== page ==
Build up or increase density — those are the options for San Diego real estate professionals who are trying to figure out how to accommodate a growing population with land that’s about 95 percent built.
One of the biggest challenges is the community’s perception that more traffic is instantly bad, regardless of how it flows, said Robert Little, vice president of development at Kilroy Realty.
Kilroy Realty is seeking approval for its One Paseo project in Carmel Valley, a mixed-use, vertically integrated project with office, hotel, retail and residential uses.
Little and other local professionals participated in a panel on building vertical at the ULI Spring Meeting last week.
“It is a challenge. Any sort of change in a small community is a challenge,” said Kathleen Garcia, planning and community development director in the city of Del Mar.
Garcia faces restrictions in Del Mar that limit buildings to 14 feet in height downtown and 16 feet in residential areas. The density in Del Mar is created by building basements, she said.
“The right amount of density is very different for every single community,” Garcia said.
Leo Wilson, chair of Uptown Planners, said each community has different concerns that range from anti-growth to pro-growth.
Jonathon Segal, principal at Jonathan Segal Architect, bypasses this challenge by avoiding the community review.
“I don’t think you can mandate good design,” Segal said, adding that if good architects are hired, there will be good outcomes.
Anthony J.H. Pauker, vice president of development at City Ventures, said Segal has received 60 awards for 19 projects and hasn’t had a community review. Segal checks planning manuals when looking for a piece of property to see if he can go under a zoning threshold to avoid the community review.
Wilson said that going through the planning groups can sometimes produce a better building. Regulations, such as the number of street trees, were “meant for the good,” but Wilson said dozens of pages of regulations are a “cumulative burden” that makes them not worth the benefit they might offer.
When choosing a location for a mixed-use development, Little said it’s important that the existing community is willing to accept change. It’s also necessary for developers to work closely with the community to develop a project that is the right size and the uses are appropriately planned for the site.
He said Carmel Valley, where One Paseo is planned, is “very well-balanced” with an employment center and a strong residential base, but is lacking in retail services.
“In Carmel Valley, $1.5 billion leaves the trade area each year,” Little said.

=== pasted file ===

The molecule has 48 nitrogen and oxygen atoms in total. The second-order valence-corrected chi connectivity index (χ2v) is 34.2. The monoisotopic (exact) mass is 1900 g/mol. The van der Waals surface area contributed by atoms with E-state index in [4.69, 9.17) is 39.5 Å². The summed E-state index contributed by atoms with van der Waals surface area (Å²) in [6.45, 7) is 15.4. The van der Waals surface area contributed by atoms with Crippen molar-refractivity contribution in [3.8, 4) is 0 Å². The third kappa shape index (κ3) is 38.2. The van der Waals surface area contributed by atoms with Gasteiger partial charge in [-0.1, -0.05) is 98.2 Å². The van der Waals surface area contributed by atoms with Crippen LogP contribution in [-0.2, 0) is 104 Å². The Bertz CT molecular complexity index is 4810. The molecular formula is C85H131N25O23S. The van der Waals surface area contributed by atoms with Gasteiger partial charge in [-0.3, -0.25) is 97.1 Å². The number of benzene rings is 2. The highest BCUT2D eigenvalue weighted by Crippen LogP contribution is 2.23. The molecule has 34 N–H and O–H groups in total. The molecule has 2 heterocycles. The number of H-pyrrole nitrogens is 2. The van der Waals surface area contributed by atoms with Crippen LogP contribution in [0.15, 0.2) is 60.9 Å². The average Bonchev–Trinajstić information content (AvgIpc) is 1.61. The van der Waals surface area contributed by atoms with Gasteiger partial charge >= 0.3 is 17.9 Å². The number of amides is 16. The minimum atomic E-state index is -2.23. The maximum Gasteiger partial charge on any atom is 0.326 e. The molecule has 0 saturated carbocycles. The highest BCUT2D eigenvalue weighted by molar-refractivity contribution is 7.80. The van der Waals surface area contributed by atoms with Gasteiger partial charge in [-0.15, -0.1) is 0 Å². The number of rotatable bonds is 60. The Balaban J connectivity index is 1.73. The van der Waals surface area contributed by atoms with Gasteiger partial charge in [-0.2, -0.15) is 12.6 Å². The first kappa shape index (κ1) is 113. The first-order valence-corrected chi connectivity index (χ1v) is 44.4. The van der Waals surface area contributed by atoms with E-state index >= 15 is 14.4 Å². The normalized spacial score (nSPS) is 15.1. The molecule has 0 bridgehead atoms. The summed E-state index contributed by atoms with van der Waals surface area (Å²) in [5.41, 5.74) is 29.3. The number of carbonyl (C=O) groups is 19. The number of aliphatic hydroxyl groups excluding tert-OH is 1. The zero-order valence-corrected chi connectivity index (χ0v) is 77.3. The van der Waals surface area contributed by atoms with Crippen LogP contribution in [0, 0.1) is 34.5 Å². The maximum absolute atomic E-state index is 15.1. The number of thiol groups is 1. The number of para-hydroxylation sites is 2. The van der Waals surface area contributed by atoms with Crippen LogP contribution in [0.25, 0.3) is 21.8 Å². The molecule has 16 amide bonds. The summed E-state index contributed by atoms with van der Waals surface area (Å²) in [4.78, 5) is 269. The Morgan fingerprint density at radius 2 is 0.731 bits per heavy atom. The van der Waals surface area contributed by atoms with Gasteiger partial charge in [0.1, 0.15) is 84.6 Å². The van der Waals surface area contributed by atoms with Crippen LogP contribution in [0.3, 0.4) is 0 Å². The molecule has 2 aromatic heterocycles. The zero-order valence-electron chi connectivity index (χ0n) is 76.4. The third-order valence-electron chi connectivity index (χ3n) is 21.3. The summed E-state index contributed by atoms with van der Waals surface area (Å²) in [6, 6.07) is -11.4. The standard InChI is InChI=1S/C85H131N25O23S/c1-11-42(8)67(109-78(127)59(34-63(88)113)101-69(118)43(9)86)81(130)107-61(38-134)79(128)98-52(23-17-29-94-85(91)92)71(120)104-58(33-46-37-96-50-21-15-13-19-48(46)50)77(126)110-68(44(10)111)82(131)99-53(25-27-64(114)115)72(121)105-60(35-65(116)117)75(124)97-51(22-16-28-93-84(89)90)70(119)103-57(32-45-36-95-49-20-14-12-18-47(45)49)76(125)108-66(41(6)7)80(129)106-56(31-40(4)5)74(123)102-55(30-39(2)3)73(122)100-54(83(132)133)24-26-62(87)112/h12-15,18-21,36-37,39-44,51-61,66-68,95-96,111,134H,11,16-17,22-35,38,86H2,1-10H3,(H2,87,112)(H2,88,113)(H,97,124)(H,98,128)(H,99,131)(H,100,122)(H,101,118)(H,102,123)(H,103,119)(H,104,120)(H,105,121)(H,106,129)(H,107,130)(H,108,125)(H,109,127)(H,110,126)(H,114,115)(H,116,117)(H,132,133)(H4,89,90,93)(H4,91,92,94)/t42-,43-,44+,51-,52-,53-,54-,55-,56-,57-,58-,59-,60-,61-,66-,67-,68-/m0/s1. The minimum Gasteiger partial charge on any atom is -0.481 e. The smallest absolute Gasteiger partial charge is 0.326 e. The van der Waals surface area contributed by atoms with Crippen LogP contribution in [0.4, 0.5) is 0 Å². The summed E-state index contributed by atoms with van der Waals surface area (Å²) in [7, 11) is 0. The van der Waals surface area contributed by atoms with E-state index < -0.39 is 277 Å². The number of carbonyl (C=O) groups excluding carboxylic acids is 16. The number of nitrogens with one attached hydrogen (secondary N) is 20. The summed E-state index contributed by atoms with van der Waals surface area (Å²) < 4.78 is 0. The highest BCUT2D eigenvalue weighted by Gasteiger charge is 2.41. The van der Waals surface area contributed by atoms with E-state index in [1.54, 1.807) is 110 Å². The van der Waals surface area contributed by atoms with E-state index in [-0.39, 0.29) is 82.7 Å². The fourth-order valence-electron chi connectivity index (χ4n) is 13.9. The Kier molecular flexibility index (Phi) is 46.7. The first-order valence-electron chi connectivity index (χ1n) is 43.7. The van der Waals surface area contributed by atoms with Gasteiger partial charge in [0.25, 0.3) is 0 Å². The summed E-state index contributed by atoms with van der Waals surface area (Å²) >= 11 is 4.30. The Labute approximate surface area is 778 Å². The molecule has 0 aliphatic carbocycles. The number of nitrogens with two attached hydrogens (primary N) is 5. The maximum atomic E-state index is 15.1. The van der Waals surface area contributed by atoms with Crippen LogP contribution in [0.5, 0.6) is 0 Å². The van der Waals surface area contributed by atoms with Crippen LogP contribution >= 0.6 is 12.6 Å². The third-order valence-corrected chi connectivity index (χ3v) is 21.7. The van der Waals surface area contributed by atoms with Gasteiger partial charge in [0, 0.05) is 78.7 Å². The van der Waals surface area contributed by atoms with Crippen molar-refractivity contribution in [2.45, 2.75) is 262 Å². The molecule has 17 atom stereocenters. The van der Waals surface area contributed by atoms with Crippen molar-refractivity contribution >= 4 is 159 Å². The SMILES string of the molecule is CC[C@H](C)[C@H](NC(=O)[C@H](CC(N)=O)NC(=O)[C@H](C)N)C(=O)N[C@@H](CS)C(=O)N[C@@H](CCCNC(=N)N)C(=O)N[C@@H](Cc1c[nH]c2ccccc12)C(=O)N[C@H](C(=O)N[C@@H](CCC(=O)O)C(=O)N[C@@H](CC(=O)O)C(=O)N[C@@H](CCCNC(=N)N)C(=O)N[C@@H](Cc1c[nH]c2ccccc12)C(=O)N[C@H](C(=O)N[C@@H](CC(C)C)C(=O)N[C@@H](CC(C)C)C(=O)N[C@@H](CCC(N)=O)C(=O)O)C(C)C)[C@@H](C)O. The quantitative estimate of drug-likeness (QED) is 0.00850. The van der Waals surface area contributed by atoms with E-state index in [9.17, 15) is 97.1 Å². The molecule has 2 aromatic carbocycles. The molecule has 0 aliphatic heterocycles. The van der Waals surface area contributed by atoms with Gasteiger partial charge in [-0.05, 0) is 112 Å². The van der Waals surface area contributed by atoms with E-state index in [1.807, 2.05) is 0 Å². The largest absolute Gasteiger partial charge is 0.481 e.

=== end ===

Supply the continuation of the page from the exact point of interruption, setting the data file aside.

Parking density and traffic can be reduced with the use of a car service like Car2Go, Segal said. He added that “density reduction for affordable housing is magic.” Pauker said there could be a 30 percent density bonus by including affordable projects.
Another session at ULI’s Spring Meeting focused on smaller multifamily projects — some with an average unit size from 100 to 200 square feet.
“People will innovate and use the space the way they want to use it,” said David Adelman, principal of AREA Real Estate LLC.
Adelman’s first project was a 247-unit midrise in downtown San Antonio with an average unit size of less than 850 square feet. He said he plans to continue to reduce the square footage in future projects. The amenities include two swimming pools, courtyards, outdoor tables, gas grills, a boxing gym and dog park.
“We welcome all pets — as many as people want to bring,” Adelman said. “We have 80 pets living on-site. If anything, the dog park is too small and not dynamic enough. There’s a social community around the dog park. It’s a huge amenity and huge differentiator in the market.”
The building is also food-truck friendly, providing another amenity that he said is atypical. The less space the individual has in the apartment, the more important the amenities are.
“Every nook and cranny — we try to program for usability,” Adelman said.
One project includes a 456-square-foot unit for $755 a month; another has a 614-square-foot unit for $1,167 a month, Adelman said.
“People aren’t maxing out their incomes on these projects,” Adelman said, adding that the resident’s income can be four to five times the rent they pay.
More males tend to live in these units, he said, but that number has dropped from a few years ago. The residents are predominately single. And while Adelman expected to be building for 20- to 30-year-olds, he finds more 30- to 39-year-olds than expected, as well as people over 60.
James Potter, chairman of Kauri Investments Ltd., said customers want different things. His projects have an average unit size of 100 to 200 square feet. His company’s brand is Footprint, and they work on small projects that fit in neighborhoods, he said.
In Portland, Potter’s company has a 40-by-100-foot lot with 54 rooms. There’s a central kitchen unit, access to transportation and it's within walking distance of stores. Most of the projects don’t have parking spots. The units have a bathroom and come with a bed, table and chair.
“The amenity is the community they live in,” Potter said.
He finds his residents to be in their early 30s, some tired of having roommates, some using the unit as a place to sleep during the week because of a long commute. The average length of stay is more than one year, Potter said, and residents typically sign a 90-day lease.
A project in Oakland includes 80 rooms on a 50-by-125-foot lot.
“They’re calling it a hotel because that’s the easiest way for them to understand it in their system,” Potter said.
The competition has been increasing over the years, Adelman said.
“The thundering herd of developers is quickly running us down. We were the only guys five years ago, now we’re facing tremendous competition,” Adelman said.
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